Induction therapy in heart transplantation: where are we now?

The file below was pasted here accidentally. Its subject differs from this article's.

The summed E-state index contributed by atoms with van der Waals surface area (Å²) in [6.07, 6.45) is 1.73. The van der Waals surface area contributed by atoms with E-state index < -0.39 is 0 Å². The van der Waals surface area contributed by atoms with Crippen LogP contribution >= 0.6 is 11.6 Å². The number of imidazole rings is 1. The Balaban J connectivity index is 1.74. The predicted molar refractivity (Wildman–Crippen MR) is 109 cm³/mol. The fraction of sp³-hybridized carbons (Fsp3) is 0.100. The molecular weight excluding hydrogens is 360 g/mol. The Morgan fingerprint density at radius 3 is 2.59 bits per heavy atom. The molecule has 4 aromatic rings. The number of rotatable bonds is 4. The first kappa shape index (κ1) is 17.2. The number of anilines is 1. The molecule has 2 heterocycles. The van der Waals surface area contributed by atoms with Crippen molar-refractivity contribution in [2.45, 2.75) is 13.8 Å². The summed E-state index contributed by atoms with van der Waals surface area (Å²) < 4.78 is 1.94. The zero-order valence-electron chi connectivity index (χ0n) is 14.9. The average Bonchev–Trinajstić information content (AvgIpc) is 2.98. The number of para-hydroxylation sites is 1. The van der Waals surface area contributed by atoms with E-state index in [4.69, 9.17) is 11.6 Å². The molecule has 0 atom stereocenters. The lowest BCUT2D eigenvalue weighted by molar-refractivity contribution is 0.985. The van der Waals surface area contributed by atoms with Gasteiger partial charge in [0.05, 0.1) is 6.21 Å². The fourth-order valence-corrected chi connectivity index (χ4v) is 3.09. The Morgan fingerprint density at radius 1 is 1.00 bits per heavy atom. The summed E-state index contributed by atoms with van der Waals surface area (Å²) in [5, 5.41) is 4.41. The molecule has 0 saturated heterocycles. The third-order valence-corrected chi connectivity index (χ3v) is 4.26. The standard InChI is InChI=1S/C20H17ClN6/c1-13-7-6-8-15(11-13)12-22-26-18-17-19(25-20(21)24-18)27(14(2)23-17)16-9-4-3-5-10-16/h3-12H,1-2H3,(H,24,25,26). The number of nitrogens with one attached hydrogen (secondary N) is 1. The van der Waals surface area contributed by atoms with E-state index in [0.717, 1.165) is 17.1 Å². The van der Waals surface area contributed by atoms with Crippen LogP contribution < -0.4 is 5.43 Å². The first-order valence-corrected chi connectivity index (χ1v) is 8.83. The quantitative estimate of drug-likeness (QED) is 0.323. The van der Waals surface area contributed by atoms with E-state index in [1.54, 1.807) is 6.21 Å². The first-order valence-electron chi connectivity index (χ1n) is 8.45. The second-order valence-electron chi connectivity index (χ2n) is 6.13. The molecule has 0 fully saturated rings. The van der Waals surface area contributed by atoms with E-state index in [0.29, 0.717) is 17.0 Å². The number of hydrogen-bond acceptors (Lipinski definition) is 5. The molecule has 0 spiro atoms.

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Although induction therapy has been used in heart transplantation for many years, its role has not been fully elucidated. Early safety concerns relating to OKT3 or intensive lymphocyte-depleting regimens have largely been addressed by modern induction protocols using rabbit antithymocyte globulin (rATG [Thymoglobuline® or ATG-Fresenius]) and interleukin-2 receptor antagonist (IL-2RA) agents, but although the number of randomized controlled studies has expanded there are still gaps in the evidence base. Rejection prophylaxis may be somewhat more effective with rATG than IL-2RA agents, but this has not been proven conclusively. Administration of induction therapy to support delayed introduction of calcineurin inhibitors in patients at risk of renal dysfunction is relatively well documented and widely used. Increasingly, it is recognized that sensitized patients and individuals with primary graft function are suitable candidates for induction therapy, and the possibility that rATG may inhibit cardiac allograft vasculopathy is also of considerable interest. Until the question of whether rATG is associated with increased risk of infection, routine prophylaxis is advisable. IL-2RA induction has an excellent safety profile. Dosing rATG according to lymphocyte count reduces cumulative dose without compromising efficacy. Further controlled trials are required to determine when and how to deploy induction most effectively following heart transplantation.

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